Kevin Standlee (kevin_standlee) wrote,
Kevin Standlee

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Fandom is a Pot-Luck Dinner (Unrolled and Edited)

This post adapts material I posted to Twitter today, with (I hope) the typos and missed words fixed, and also adds a few new pieces I thought about as I was cleaning this up. Also, unlike Twitter, if I spot typos later, I can go back and fix them.

It is a story I call "Fandom is a Pot-Luck Dinner," told for the benefit of people who might wonder about why Worldcon doesn't generally give free memberships to their volunteers/staff/committee/program participants in advance.

Imagine a group of six friends who are all foodies. They come up with the idea of having a series of pot-luck dinners where each person brings a dish and everyone shares with everyone else. Initially, they rotate the dinners between their houses.

The friends start telling their friends, and it's agreed that friends of friends can participate, but they all have to bring their own dish, and you have to host one of the gatherings.

It isn't long before you discover a problem. Nobody has a house big enough to host the dinners!

So you get the idea of renting a local community center to hold your pot-luck dinners. People continue to bring their own dishes, but now everyone is asked to pay their share of the cost of renting the hall. Not only that, but people are expected to help set up the chairs and tables and share in the labor of cleaning up the hall afterwards. Everybody pays, everybody eats.

[Nobody is trying to make a profit. If you end up collecting more money than it cost to put on the event, the person whose turn it is to organize the event generally tries to refund part of the cost back to the people who made it happen. Sometimes, unfortunately, the organizer doesn't collect enough, and sometimes they end up having to make up the difference out of their own pocket, although it's not uncommon for other members to help take up a collection to help out the person who was out of pocket.]

Your event is now even more popular than ever. One of your group happens to know a celebrity chef. Y'all get the idea of inviting them to attend your gathering, give a talk, and maybe even cook some stuff. But that costs money, so everyone has to help pay for that. [And that celebrity is essentially a paid guest of honor and is not expected to pay/help like the ongoing members do.]

[Some of the members of your group are professional chefs themselves. They bring dishes to show off, and sometimes to talk about what they're working on. They, however, pay their share of the hall and they share in the work of keeping things working.]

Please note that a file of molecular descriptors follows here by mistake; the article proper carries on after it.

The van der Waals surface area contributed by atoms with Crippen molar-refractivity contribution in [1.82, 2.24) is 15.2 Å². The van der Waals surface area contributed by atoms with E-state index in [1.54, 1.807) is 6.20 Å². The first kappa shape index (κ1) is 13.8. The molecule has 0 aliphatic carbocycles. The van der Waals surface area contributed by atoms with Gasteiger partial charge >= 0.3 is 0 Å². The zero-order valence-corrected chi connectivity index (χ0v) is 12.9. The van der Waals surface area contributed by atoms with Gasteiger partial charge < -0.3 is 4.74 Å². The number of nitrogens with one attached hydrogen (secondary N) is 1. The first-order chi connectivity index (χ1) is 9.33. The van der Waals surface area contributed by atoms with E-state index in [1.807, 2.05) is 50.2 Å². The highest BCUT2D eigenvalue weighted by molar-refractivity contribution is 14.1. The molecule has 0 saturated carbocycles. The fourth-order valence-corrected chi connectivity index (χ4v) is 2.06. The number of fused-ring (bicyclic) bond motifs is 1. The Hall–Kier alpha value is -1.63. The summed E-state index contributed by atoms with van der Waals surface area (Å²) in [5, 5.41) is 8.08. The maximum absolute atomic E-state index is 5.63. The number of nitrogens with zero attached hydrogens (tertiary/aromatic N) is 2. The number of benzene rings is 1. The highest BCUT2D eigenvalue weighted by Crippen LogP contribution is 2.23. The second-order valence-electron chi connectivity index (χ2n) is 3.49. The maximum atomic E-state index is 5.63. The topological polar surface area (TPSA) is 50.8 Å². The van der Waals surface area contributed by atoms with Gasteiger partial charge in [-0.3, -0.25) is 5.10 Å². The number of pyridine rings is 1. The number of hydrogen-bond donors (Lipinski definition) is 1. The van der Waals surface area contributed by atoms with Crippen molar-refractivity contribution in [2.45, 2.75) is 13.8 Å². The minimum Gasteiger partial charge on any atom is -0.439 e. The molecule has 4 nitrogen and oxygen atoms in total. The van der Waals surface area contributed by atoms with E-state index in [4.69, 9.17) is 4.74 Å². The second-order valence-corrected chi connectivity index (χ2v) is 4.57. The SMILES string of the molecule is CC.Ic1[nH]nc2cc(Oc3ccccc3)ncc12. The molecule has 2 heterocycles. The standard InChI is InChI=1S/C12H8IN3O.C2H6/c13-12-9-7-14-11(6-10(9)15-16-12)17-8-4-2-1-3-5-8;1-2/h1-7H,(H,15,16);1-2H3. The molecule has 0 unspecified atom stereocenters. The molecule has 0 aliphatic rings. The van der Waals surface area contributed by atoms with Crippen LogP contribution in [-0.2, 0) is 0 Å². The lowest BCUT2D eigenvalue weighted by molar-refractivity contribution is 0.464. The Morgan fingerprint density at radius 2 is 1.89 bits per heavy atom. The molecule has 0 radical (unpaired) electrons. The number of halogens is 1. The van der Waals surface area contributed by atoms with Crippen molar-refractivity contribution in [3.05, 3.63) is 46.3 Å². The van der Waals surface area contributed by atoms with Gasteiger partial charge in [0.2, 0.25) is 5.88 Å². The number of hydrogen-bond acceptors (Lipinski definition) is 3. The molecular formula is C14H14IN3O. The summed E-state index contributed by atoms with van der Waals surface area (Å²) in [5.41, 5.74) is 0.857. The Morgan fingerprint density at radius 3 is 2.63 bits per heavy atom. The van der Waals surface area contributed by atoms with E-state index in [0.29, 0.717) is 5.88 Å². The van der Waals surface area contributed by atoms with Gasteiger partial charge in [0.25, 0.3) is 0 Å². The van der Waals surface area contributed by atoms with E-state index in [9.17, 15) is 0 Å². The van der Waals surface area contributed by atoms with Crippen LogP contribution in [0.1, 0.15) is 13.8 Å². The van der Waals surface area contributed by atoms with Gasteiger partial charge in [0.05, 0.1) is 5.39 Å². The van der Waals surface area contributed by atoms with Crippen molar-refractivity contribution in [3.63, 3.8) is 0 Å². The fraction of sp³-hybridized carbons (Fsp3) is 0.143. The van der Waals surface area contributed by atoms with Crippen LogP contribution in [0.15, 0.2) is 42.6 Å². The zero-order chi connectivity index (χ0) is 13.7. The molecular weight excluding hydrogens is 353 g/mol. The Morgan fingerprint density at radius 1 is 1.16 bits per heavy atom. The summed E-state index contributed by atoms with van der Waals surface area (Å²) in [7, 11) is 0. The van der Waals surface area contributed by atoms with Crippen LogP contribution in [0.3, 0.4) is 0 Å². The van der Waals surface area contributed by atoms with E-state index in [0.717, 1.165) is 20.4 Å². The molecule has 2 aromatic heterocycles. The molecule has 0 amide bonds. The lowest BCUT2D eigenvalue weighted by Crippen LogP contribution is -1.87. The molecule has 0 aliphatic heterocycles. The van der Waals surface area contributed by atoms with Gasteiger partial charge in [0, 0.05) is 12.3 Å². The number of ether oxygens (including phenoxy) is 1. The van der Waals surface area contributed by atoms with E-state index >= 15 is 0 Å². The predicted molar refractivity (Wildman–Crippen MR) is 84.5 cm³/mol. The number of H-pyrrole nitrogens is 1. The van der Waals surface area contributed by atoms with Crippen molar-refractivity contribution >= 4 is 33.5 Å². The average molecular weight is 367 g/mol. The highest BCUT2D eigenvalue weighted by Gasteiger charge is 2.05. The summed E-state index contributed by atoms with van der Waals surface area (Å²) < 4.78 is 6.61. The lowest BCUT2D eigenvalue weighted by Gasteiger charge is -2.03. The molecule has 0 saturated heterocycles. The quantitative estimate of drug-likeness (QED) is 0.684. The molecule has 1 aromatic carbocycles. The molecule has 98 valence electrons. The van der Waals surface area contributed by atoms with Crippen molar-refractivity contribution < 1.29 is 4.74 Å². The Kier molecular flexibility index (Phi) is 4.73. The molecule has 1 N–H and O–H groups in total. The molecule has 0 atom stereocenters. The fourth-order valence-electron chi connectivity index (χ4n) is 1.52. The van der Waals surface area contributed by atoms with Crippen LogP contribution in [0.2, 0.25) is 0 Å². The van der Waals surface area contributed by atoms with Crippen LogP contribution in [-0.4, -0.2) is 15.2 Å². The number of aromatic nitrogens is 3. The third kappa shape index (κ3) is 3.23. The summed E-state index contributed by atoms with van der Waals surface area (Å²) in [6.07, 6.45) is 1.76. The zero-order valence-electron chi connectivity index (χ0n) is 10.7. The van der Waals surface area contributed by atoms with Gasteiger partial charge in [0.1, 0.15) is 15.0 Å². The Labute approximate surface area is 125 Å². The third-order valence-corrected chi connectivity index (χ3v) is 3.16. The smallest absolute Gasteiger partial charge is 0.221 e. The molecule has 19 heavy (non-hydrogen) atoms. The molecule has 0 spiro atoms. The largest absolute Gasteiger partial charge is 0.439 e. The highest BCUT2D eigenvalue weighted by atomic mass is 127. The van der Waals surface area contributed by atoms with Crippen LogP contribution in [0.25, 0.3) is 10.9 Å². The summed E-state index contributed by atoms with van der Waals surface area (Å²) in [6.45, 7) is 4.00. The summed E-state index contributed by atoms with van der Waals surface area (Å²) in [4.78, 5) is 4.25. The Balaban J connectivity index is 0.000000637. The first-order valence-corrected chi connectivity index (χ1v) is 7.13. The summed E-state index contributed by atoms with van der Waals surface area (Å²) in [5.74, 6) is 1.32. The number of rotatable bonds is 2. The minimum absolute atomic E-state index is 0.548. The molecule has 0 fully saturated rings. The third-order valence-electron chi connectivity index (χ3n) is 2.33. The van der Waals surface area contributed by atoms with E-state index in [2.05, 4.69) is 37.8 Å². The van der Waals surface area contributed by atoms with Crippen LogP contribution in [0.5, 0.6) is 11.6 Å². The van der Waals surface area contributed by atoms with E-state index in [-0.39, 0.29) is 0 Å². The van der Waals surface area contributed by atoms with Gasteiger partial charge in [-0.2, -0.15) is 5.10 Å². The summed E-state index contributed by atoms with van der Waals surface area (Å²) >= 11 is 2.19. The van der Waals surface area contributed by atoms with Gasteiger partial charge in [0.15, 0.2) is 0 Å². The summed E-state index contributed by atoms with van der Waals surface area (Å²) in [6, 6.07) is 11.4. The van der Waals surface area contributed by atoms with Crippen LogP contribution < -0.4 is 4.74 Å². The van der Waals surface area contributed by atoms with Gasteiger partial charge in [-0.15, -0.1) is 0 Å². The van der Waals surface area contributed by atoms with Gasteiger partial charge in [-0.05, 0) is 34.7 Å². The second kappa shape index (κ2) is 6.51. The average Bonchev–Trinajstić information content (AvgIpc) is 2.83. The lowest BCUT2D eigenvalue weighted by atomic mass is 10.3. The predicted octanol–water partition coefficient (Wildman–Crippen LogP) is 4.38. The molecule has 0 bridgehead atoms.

Time passes. You've outgrown a local community hall and now have to rent a ballroom in a hotel. You somehow manage to get the permits for the food, but the costs are going up faster than the division of costs per person.

It's still popular, but now you have people who want to attend and eat but are not themselves particularly good cooks.

[One of the celebrity chefs, Martin George, has been bringing dishes since before he got his own television show. He likes the gatherings so much that he continues to bring dishes and pay his share of the costs.]

The members of the "Elves, Gnomes, and Little Green Men Chowder Society" (as y'all whimsically named your movable feast) decide that it would be okay to allow non-cooking members, but that everyone still needs to pay their share of the cost. (Onlookers will recognize the reference here to a historical Bay Area SF fan group.)

More time passes, and now only about half of the people attending the EGLGMCS feasts are bringing dishes. [But that's okay because there's always a lot of leftovers, and besides, the cooking members have always liked to share.] Everyone is still paying for the cost of the facilities, and there's still an expectation that everyone will help in some way.

But the newcomers (who just wanted to eat the food at this funny sort of restaurant they heard about) don't understand why they not only are being charged for their food, but are expected to help set up chairs and clean up afterwards. They've never even heard of pot-luck dinners. If you pay money and get food, it must be a restaurant, and they expect to be treated like the paying customers they consider themselves to be. Anything else is cheating them. [When the earlier members point out that they also are paying, and they're also cooking the food, setting up chairs, and washing up afterwards, the newcomers look at them like they're really space aliens, because paying and working is manifestly and obviously insane.]

Here endeth the parable.

Worldcon, the oldest continually-running science fiction and fantasy fandom event, has been organized as a metaphorical pot-luck dinner from the start in 1939. It is not a paid entertainment event, anymore than a pot-luck dinner is a buffet restaurant.
Tags: fandom, worldcon

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